>> On 19 November 2017 at 16:13, Arthur Zakirov <[hidden email]>
>> wrote:
>>
>> I think it is time to mark the patch as "Ready for Commiter". I've
>> marked it.
>
> Good, thank you for the comprehensive review.

Documentation in patch 4 has conflicts. Please rebase. I am moving
this patch to next CF with "waiting on author".
--
Michael

Reply | Threaded
Open this post in threaded view
|

Re: [PATCH] Generic type subscripting

Dmitry Dolgov
> On 1 December 2017 at 06:34, Michael Paquier <[hidden email]> wrote:
>
> Documentation in patch 4 has conflicts. Please rebase. I am moving
> this patch to next CF with "waiting on author".

Thanks for noticing. Here is the rebased version (the conflict itself was quite
trivial, but I also cleaned up functions signature a bit).

0001-Base-implementation-of-subscripting-mechanism-v2.patch (230K) Download Attachment
0002-Subscripting-for-array-v2.patch (17K) Download Attachment
0003-Subscripting-for-jsonb-v2.patch (44K) Download Attachment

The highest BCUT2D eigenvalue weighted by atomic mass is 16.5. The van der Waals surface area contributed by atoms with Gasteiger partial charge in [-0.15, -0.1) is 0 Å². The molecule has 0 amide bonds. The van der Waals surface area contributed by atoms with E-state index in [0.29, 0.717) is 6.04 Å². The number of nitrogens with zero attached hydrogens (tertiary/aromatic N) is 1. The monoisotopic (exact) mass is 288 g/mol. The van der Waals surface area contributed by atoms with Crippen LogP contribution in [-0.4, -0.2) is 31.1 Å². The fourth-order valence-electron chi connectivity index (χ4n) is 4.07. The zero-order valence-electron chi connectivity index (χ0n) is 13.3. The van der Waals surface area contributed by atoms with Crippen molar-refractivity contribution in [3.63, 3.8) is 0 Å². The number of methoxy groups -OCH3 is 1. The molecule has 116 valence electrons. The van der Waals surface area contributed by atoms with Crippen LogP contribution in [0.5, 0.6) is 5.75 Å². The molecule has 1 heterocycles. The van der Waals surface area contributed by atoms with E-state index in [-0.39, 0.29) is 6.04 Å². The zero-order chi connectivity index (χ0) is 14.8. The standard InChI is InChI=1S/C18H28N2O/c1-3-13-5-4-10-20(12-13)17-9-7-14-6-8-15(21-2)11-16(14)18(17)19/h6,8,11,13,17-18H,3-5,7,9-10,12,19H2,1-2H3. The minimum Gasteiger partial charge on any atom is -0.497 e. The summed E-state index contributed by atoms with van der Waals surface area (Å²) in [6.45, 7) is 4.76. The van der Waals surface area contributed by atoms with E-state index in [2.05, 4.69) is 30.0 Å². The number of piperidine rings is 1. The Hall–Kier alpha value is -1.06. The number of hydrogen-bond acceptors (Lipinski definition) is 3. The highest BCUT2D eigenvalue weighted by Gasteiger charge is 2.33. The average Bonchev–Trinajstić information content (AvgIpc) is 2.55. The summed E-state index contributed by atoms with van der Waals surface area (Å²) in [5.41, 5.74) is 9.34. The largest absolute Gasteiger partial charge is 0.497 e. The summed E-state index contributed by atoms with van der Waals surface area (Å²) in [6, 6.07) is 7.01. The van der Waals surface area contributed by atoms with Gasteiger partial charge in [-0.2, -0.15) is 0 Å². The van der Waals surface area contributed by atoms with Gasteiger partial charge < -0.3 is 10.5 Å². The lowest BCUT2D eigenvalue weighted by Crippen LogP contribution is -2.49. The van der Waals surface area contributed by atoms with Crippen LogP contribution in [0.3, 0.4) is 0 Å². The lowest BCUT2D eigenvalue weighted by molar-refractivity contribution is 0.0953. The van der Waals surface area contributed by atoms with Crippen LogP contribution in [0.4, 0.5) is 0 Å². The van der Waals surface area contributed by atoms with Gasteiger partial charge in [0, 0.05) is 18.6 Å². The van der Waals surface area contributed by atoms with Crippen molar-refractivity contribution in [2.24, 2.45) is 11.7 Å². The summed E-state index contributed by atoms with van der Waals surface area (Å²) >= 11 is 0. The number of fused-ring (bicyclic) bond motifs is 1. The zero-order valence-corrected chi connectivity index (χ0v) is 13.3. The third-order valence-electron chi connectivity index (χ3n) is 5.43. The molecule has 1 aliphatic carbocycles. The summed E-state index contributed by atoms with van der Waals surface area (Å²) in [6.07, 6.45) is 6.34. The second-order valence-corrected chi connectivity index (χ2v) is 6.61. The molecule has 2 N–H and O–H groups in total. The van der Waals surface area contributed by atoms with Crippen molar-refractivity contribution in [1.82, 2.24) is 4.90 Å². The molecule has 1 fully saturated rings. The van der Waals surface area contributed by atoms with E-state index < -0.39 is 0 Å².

0004-Subscripting-documentation-v2.patch (29K) Download Attachment
Reply | Threaded
Open this post in threaded view
|

Re: [PATCH] Generic type subscripting

Dmitry Dolgov
> On 4 December 2017 at 01:26, Dmitry Dolgov <[hidden email]> wrote:
>
> Thanks for noticing. Here is the rebased version (the conflict itself was quite
> trivial, but I also cleaned up functions signature a bit).

Another rebased version of this patch.

0004-Subscripting-documentation-v3.patch (29K) Download Attachment
0003-Subscripting-for-jsonb-v3.patch (44K) Download Attachment
0002-Subscripting-for-arrays-v3.patch (17K) Download Attachment
0001-Base-implementation-of-subscripting-mechanism-v3.patch (229K) Download Attachment
Reply | Threaded
Open this post in threaded view
|

Re: [PATCH] Generic type subscripting

Tom Lane-2
Dmitry Dolgov <[hidden email]> writes:
> Another rebased version of this patch.

Apologies for not having paid attention to this patch for so long.
Coming back to it now, I wonder what happened to the plan to separate
assignment and fetch into two different node types.  I can see that
that didn't happen so far as primnodes.h is concerned, but you've
made some changes that seem to assume it did happen, eg this bit
in clauses.c:

@@ -1345,12 +1345,10 @@ contain_nonstrict_functions_walker(Node *node, void *context)
  /* a window function could return non-null with null input */
  return true;